Meryl was bitterly complaining about her husband’s selfishness. Scott was thoughtless, inconsiderate, and critical, and she just could not understand how he could fail to see the effect he had on her. I explained that he was in constant emotional pain and therefore utterly incapable of loving her, but she argued with me that he SHOULD be able to love her.
“You can argue about it all you want, honey,” I said, “but that doesn’t suddenly give him the CAPACITY to love you.”
“But he’s my husband.”
“Irrelevant. Just because someone occupies a POSITION important to you—husband, parent, or whoever—does NOT give them the ABILITY to love.”
“But that goes against a core value for me,” she said.
“I believe that we’re all born with a sense of self. Deep down we know who we are and know what our responsibilities are to people and things greater than ourselves—like our family, society, God, that kind of thing.”
“Your core value is wrong, my dear.”
I explained that to be sure, we are all born with certain characteristics, which come from genetics, perhaps spiritual traits, and even environmental influences while we are in the womb. We are born unique. We have a ‘self,’ as she put it.
But then—on innumerable occasions, from birth on—parents and others communicated to us that how we expressed ourselves was inconvenient to them: when we cried, when we were disobedient or uncooperative, when we were loud, when we got bad grades, and so on. It was unintentional on their part, but they told us that we were unacceptable, so we responded with behaviors that would make us more acceptable. We attempted to be quieter, we lied, we smiled to please people, we drove ourselves to be successful in school, and more.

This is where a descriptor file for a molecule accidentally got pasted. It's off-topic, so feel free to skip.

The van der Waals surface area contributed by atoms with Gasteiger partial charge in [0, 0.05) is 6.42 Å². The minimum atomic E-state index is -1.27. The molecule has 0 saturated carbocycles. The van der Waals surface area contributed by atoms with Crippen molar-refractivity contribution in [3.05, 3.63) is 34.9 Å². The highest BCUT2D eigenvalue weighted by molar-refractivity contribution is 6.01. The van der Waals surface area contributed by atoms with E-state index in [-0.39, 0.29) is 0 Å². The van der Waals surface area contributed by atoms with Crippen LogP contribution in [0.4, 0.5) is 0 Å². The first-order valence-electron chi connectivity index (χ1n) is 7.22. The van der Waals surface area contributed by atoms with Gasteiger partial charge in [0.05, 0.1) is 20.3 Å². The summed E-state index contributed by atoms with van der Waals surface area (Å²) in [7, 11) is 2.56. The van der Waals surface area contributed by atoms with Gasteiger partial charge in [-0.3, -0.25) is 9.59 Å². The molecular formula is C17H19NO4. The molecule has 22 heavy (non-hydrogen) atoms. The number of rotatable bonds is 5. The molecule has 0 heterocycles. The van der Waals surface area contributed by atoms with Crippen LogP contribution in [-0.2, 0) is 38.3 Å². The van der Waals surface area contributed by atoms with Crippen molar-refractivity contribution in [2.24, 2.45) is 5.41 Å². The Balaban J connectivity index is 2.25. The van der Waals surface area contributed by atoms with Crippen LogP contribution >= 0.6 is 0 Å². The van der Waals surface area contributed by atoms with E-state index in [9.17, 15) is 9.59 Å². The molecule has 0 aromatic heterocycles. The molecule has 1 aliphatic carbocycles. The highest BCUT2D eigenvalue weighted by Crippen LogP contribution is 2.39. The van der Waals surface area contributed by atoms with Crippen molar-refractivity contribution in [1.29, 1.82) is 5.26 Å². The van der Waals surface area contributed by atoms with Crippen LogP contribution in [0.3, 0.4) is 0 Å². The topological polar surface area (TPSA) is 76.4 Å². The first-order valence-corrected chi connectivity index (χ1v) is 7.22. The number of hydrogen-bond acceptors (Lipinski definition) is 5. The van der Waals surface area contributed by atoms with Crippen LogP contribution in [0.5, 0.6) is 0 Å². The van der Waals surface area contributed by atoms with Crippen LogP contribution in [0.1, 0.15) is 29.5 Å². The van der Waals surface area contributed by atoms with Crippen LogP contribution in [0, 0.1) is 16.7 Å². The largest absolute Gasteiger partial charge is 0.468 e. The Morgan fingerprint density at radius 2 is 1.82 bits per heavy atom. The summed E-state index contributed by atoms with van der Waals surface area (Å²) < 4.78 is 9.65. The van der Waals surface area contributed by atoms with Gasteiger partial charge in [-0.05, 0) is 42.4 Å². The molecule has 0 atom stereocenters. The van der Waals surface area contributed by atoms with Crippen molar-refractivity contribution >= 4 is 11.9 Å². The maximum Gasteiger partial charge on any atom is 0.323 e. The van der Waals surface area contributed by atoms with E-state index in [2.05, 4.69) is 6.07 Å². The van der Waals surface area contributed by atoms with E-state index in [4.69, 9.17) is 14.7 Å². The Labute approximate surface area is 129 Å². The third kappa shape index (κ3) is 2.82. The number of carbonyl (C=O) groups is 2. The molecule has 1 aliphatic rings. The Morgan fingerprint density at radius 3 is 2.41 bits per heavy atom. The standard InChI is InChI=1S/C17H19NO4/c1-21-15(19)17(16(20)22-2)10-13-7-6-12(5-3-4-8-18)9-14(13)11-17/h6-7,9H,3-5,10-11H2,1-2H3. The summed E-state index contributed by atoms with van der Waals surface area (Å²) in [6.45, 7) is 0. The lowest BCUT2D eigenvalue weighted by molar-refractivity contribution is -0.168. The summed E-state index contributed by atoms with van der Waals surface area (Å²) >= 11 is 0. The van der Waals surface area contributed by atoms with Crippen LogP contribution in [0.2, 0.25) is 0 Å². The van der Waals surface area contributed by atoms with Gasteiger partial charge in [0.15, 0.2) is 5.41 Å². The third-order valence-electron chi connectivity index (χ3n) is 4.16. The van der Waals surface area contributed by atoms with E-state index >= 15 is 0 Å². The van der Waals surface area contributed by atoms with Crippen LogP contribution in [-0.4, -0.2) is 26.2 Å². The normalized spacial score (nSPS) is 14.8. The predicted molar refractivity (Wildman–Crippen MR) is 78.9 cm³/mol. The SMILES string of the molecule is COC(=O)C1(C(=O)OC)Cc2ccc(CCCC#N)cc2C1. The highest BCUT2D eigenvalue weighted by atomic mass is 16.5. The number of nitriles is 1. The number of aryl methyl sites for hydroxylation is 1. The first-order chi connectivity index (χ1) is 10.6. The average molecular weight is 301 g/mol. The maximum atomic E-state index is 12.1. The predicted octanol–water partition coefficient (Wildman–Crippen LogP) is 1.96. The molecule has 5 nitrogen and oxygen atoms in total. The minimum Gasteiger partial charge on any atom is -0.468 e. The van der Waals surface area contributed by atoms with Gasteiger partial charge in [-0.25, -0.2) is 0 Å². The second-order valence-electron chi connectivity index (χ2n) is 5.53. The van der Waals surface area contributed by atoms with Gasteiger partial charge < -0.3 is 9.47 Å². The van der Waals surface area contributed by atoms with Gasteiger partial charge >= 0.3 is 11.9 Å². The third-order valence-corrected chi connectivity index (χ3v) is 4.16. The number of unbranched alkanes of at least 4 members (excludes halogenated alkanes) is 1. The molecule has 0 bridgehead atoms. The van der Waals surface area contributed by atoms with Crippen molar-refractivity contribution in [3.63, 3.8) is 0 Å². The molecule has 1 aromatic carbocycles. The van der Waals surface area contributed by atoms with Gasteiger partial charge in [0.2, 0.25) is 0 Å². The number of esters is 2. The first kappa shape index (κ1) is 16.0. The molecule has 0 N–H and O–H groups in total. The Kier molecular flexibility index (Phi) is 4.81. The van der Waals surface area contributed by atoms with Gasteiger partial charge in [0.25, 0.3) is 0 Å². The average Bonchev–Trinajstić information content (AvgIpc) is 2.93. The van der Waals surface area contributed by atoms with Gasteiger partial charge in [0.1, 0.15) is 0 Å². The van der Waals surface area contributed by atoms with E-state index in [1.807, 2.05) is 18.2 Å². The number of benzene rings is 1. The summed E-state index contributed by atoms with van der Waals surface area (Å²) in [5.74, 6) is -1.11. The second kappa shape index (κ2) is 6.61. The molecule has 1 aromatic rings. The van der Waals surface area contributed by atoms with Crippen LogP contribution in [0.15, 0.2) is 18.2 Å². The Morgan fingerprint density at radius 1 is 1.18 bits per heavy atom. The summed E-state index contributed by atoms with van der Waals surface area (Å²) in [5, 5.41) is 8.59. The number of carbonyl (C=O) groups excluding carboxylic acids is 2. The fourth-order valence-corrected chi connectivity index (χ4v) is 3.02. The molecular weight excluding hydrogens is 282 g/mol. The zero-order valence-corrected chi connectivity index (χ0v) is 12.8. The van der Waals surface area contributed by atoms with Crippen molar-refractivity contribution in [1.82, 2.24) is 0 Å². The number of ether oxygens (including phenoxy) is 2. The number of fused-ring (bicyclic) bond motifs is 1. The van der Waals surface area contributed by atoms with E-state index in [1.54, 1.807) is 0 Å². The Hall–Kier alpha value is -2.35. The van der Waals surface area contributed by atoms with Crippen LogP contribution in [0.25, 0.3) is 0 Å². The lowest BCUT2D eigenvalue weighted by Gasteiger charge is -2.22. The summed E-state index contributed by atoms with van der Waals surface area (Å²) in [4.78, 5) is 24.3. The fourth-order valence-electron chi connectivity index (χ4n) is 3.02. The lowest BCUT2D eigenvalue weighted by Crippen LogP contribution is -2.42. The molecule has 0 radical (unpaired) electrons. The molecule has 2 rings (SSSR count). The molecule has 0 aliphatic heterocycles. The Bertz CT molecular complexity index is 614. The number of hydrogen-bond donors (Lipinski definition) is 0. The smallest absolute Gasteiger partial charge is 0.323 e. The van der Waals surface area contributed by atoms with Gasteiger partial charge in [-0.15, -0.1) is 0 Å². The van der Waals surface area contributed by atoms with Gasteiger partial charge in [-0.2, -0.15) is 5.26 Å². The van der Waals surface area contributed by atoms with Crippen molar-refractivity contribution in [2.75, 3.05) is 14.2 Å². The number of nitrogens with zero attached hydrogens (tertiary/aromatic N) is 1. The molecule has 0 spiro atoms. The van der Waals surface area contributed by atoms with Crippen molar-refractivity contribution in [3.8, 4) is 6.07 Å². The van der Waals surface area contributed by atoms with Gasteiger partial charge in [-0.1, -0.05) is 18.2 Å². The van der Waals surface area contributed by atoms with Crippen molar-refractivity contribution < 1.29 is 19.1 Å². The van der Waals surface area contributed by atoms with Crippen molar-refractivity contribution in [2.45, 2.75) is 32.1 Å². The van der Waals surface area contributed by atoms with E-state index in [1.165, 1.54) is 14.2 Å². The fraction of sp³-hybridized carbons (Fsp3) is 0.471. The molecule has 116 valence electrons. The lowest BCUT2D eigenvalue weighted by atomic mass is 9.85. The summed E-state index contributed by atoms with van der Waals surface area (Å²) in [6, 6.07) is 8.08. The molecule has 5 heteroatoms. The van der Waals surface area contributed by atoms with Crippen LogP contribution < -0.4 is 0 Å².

Over time, we came to accept that who we really were—our self, if you like—was a sum of those behaviors we used to gain acceptance and to achieve power, pleasure, and safety. But that is NOT who we are. That is not our true self. We have come to accept the definition of who we are that was only a response to the demands and dissatisfaction of others.
I know a woman who is kind, sensitive, creative, warm, and courageous. These qualities are part of her true self, but she discovered this only after she had been unconditionally loved and exercised the faith to believe she was being loved. Prior to that she was characterized by people as difficult, rebellious, dramatic, controlling, and even crazy. But those were only reactions to the pain in her life. She discovered her true “sense of self” only in the cradling arms of those who loved her.
So yes, we are born with a self, but NOT a SENSE of it. In almost every case, we are deceived about that sense of self, and only with love, faith, and experience do we discover it.
Recover from your negative habits and beliefs!
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